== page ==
Judge ensured justice was done over racist abuse

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The Independent Online

One of Britain's first black female judges was racially abused by a legal messenger who had been on an all-day drinking session, a court was told yesterday.

Lee Death, 27, from Sydenham, south London, who relays notes between barristers in court, was convicted of shouting racist abuse at Constance Briscoe.

Shortly before Christmas last year, he stepped in front of Mrs Briscoe's car and began racially abusing her. Mrs Briscoe, 49, called the police and followed Death as he and his friends tried to flag down a taxi.

She asked the driver not to accept the passengers before following Death to a nearby pub where he was arrested.

Death denied racially aggravated threatening behaviour but was convicted after a summary trial.

This year, Mrs Briscoe, who is married to the eminent QC Tony Arlidge and became a judge in 1996, wrote her best-selling autobiography, Ugly, which gave a harrowing account of her impoverished childhood in south London. The memoir reveals how she was brought up by an abusive mother, who is said to have called her daughter a "black bitch".

City of London magistrates' court heard how the judge was driving past the Coach and Horses pub in Whitefriars Street, central London, on 23 December last year, when Death stepped in front of her car.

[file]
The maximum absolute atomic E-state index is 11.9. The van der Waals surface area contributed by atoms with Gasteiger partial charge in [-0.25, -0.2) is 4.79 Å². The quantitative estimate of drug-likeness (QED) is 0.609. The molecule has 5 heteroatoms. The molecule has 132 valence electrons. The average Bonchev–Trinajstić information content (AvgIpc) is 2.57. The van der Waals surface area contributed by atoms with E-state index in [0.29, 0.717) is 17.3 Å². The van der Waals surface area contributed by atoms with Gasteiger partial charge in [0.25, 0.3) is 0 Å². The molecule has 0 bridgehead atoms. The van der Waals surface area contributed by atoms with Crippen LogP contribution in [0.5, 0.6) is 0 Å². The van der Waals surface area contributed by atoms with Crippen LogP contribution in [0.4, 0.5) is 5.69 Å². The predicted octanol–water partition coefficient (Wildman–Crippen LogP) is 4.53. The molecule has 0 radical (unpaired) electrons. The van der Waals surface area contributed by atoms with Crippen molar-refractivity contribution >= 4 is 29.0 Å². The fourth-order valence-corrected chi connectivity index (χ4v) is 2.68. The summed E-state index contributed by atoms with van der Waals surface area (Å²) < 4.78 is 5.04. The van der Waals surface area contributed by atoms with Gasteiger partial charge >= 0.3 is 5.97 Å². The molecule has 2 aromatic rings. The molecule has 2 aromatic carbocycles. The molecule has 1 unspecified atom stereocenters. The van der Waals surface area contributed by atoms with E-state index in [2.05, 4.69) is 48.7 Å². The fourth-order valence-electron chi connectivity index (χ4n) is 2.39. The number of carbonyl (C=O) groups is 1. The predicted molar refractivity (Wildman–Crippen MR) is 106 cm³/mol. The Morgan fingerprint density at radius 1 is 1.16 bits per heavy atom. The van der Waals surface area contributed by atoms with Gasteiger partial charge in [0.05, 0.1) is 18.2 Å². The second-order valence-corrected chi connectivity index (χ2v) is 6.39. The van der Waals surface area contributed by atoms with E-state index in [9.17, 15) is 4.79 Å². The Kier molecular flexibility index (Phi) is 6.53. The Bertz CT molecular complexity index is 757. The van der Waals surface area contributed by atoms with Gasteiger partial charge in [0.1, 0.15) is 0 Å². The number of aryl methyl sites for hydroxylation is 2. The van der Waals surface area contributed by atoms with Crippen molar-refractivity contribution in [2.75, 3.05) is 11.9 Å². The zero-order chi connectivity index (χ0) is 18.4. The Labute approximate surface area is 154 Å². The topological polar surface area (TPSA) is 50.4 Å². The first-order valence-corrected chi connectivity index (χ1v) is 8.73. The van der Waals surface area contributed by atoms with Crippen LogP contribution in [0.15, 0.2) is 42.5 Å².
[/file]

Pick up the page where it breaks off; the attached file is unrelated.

Michael Otuyalo, for the prosecution, said Mrs Briscoe heard Death call out through her half-open window: "You black cunt."

When Mrs Briscoe asked him to clarify what he had said, he replied: "You fucking wog." Mr Otuyalo added: "She informed him she was going to call the police, and he replied, 'Well, you called me a white cunt' - which she had not."

Other members of Death's group, which included his wife and his brother Christopher Death, were heard to shout "piss off" and "what's your problem?" Undeterred, Mrs Briscoe followed the group, who were trying to board a London taxi, until she informed the driver that she had been racially abused, said Mr Otuyalo.

Death tried to make a getaway by running off when he was refused by the taxi driver, but Mrs Briscoe caught up with him in a pub called The Alibi, after which the police arrived.

The court was told that Mrs Briscoe, who was unable to attend yesterday's hearing, had given evidence and was "a credible and trustworthy witness".

Callum Haddow, Death's counsel, said his client had instructed his legal team to appeal against the conviction. He said the trial had been "a contributory factor" in Death's separation from his wife.

Richard Walduck, the chairman of the bench told Death as he sentenced him: "It was a very foolish thing to do.

"You don't need lectures on the dangers of alcohol. Be careful in the future."

He was sentenced to 100 hours unpaid work and ordered to pay Mrs Briscoe £100 compensation and costs of £200.

Mr Walduck said the compensation award "can no way reflect the damage done: it can only be regarded as a token".